The cuckoo family of playing cards

This family of playing cards consists of four closely related regional variants: the Italian Cu cù, the German Vogelspiel, the Swedish Kille and the Danish Gnav. Gnav also exists in a version with wooden pawns instead of cards, and a fifth regional variant, the Dutch Slabberjan is derived from this.

None of the four card games can be the source of any other, so a lost Italian ancestor of all of them must be postulated, with all features that is shared by at least three of the surviving versions. Alternatively one could imagine a scenario where Cucco preserves something very close to the original, while the remaing three derives from a lost intermediary with the features that is shared by at least two of its descendants. I can see no reason why the latter should be more probable, however.

To focus on the common features, I will first describe the hypothetical lost ancestor (or the lost intermediary), postponing the differences to the description of the individual variants. A deck has two copies of each card, of which there are three groups: number cards from 0 to 12, five trumps outranking these and three low cards below zero. The number cards are marked with roman numerals, except zero which surprisingly considering the age of the game is marked with the arabic numeral 0. The top trump is the cuckoo which gives the name to the game, this is followed by the soldier, the cat, the horse and the inn. Each of these has particular properties in the game. Below zero is the vase and a card that differs between all variants, both without any special properties. The last card is the fool, whose exact rank and function varies both between and within the four types, but it is generally a low card.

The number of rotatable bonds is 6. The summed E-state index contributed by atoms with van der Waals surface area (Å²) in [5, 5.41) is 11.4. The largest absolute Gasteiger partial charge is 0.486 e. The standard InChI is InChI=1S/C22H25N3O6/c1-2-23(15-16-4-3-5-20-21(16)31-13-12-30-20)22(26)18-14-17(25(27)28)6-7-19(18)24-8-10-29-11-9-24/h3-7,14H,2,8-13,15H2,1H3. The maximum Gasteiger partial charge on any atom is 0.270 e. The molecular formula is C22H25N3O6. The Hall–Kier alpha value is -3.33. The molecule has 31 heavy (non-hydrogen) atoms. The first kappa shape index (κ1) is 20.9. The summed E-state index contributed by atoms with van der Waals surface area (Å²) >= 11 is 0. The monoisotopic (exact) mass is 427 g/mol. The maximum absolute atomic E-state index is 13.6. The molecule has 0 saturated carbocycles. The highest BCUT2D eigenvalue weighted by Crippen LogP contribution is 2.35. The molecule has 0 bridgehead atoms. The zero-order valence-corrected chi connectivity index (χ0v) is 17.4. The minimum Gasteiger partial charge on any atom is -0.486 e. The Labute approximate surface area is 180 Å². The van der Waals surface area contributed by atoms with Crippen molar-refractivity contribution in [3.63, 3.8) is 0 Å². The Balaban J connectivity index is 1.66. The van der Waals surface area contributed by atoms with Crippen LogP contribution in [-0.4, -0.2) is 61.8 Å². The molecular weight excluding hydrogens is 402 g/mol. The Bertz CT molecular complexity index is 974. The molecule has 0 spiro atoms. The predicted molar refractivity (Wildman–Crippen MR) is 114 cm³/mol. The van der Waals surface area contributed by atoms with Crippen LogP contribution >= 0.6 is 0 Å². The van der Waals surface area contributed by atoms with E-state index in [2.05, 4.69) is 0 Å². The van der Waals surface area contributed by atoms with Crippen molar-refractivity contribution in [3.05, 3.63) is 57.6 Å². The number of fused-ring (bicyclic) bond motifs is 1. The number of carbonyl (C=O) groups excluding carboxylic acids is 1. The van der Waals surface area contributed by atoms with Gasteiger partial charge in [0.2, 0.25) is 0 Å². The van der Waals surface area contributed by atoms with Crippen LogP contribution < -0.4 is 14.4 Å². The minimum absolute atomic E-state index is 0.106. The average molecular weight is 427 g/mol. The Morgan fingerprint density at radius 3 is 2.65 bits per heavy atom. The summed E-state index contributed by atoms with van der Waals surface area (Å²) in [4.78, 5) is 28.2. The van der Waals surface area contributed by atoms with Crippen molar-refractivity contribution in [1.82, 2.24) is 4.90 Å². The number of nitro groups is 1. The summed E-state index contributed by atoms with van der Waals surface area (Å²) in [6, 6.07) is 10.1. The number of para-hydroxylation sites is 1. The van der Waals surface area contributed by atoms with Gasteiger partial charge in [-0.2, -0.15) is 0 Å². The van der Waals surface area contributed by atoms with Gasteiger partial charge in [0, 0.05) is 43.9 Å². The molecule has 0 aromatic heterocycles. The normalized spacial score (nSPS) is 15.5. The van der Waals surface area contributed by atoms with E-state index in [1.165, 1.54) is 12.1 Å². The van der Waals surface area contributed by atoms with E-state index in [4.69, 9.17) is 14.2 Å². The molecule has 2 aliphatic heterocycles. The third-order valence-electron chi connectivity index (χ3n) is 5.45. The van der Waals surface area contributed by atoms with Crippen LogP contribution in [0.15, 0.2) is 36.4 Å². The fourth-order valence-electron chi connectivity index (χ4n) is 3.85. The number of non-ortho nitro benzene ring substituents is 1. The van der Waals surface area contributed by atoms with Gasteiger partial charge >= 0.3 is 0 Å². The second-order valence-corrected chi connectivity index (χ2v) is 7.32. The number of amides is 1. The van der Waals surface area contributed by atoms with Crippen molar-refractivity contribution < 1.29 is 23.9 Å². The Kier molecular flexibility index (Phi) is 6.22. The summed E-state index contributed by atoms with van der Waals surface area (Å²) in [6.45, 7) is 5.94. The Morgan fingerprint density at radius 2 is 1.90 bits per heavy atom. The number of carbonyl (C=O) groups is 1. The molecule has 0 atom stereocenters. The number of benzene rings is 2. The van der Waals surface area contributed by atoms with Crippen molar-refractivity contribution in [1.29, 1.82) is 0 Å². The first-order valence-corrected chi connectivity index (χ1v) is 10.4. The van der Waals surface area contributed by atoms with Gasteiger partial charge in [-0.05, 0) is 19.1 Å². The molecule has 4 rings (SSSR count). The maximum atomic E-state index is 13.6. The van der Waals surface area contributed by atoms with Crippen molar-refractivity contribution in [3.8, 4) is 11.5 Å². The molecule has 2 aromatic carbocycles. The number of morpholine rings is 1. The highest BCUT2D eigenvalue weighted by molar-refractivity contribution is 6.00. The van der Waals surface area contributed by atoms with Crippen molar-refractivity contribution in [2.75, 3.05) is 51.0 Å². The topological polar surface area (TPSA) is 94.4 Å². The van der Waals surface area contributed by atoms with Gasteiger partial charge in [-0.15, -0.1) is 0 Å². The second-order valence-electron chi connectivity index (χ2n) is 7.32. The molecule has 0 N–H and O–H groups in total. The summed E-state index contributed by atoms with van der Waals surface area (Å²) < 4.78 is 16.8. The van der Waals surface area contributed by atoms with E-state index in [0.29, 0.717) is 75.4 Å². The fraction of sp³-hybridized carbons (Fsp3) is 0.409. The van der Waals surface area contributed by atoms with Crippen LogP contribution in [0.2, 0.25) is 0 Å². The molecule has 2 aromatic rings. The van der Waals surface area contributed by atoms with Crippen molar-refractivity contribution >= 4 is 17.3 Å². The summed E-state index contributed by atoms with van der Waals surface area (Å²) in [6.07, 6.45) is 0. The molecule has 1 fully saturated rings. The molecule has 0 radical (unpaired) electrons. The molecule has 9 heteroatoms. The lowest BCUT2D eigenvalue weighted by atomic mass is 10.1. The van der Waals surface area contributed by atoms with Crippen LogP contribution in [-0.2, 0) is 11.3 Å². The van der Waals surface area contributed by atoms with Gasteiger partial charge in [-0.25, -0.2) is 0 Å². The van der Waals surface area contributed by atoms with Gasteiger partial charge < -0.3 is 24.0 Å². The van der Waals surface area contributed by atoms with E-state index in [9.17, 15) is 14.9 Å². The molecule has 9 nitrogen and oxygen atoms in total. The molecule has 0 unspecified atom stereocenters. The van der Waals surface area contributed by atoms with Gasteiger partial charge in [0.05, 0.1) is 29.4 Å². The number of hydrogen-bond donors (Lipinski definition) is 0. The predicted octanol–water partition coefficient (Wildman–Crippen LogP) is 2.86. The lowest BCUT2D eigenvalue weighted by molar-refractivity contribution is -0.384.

Northern Italy:Chu chu, Cu cù, Cucco, Cöch Germany, Austria:Vogelspiel, Hexenspiel Sweden, Finland:Kille, Harlequin, Kambio, Kucku Denmark, Norway:Gnav, Vekselspil
Hand-drawn deck from the second half of the 19th century. Based on scans provided by Peter Endebrock. Point at each card to see the alternate design.